This blog has gone dead in the past month. This was for a variety of reasons. I made a great number of changes in my life this past month, in an attempt to prepare for the great number of changes likely to come in the next few years. I had come to realize that I was growingly unable to cope with the stress of living life. Work has become more demanding, more so even than during the summer. Home was growingly difficult, due to complications in living conditions at our cottage. While much of this has largely been resolved, and resolved quite well, I came to realize that I was more unable to deal with any of it.
So I started imposing order. I created a structure at work to synch up my interactions with other people, allowing for more time for research. I also forced exercise into my day. Every day at 11:30, I change clothes, leave the office, and go running. I’ve averaged between 2-3 miles each time, typically 4-6 times a week (depending on other factors). Tomorrow, I’m even participating in the 4-mile SLAC walk/run, which is going to be great.
A number of realities have finally caught up to me. First, my mother’s heart attack and my sister’s growing dedication to exercise made me want to keep up with my family. I also came to realize that I needed to put all the stress hormones flooding my body into something useful. Stress has started to paralyze me, a state not healthy for a person my age. So I started running. I just started it one day, without too much forethought. That led to foot pain, which led to buying proper running shoes and sweat-wicking socks (solving the pain problem). I settled on a regular route quickly: around the SLAC loop road, into the sector 30 gate, then along the North Access Road to the North Perimeter Road, along that for as long as I can take, and back again.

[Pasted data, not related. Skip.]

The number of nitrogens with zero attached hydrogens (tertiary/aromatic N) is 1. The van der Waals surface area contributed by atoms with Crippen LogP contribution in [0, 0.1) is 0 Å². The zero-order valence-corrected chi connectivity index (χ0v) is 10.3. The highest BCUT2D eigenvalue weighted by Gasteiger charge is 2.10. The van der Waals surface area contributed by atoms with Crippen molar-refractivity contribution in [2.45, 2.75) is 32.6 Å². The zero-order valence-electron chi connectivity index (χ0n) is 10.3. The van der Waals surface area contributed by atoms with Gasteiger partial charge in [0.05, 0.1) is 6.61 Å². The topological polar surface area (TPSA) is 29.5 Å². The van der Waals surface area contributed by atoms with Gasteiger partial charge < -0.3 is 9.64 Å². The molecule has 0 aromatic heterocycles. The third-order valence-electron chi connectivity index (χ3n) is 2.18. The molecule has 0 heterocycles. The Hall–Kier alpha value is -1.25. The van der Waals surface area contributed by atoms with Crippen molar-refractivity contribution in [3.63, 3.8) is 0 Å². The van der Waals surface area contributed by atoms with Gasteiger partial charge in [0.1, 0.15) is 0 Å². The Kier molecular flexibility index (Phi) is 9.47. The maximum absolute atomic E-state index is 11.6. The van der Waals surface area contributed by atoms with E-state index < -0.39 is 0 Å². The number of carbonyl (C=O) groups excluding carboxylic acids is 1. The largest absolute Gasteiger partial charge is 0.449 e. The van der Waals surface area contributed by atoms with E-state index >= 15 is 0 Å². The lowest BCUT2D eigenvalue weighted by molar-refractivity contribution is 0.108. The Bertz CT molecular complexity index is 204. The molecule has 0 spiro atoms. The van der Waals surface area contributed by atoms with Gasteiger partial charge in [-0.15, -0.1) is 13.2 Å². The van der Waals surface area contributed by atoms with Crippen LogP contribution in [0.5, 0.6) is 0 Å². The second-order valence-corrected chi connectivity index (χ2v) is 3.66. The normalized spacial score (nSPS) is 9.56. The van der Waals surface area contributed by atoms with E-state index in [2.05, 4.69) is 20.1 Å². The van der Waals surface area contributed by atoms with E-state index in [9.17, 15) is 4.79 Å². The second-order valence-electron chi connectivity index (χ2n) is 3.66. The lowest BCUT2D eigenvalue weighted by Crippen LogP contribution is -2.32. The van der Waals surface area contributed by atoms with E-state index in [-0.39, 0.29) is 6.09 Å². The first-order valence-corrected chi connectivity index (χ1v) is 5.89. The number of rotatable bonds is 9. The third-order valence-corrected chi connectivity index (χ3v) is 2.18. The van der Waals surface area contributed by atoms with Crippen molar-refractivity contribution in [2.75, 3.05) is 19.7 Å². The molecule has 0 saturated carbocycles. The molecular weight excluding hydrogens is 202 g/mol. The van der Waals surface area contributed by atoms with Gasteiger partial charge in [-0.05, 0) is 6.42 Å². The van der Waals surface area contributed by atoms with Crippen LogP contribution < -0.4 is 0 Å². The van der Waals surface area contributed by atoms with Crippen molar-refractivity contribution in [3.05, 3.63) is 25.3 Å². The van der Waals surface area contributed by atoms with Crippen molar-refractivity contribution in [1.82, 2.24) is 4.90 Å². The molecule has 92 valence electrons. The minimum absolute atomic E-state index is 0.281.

While it makes my physically tired, I have not been so mentally acute since high school. In fact, in retrospect, it was likely the daily physical activity combined with classwork that made me feel so alert and aware. I abandoned that activity in college, and completely forgot it in grad school. Combined with simply getting out of my twenties, I was getting tired, having a hard time sleeping, and feeling completely unable to handle the stress of everyday life. I was having a hard time seeing how I could continue in physics, without also essentially killing myself slowly.
While I am cautiously optimistic that I am better able to handle stress, I also understand that without diligence it cannot last. I have to keep this up, so much so that it becomes an even more integrated part of my life. Perhaps most satisfying of all is that Jodi finally got her wish: she and I run together on the weekends, something she’s always wanted but never could convince me to do. If I had understood sooner the impact that exercise would have on my mind and emotions, I wouldn’t have shunned it. Exercise is always sold as “good for the body” – but I prefer things good for the brain. Now I get both.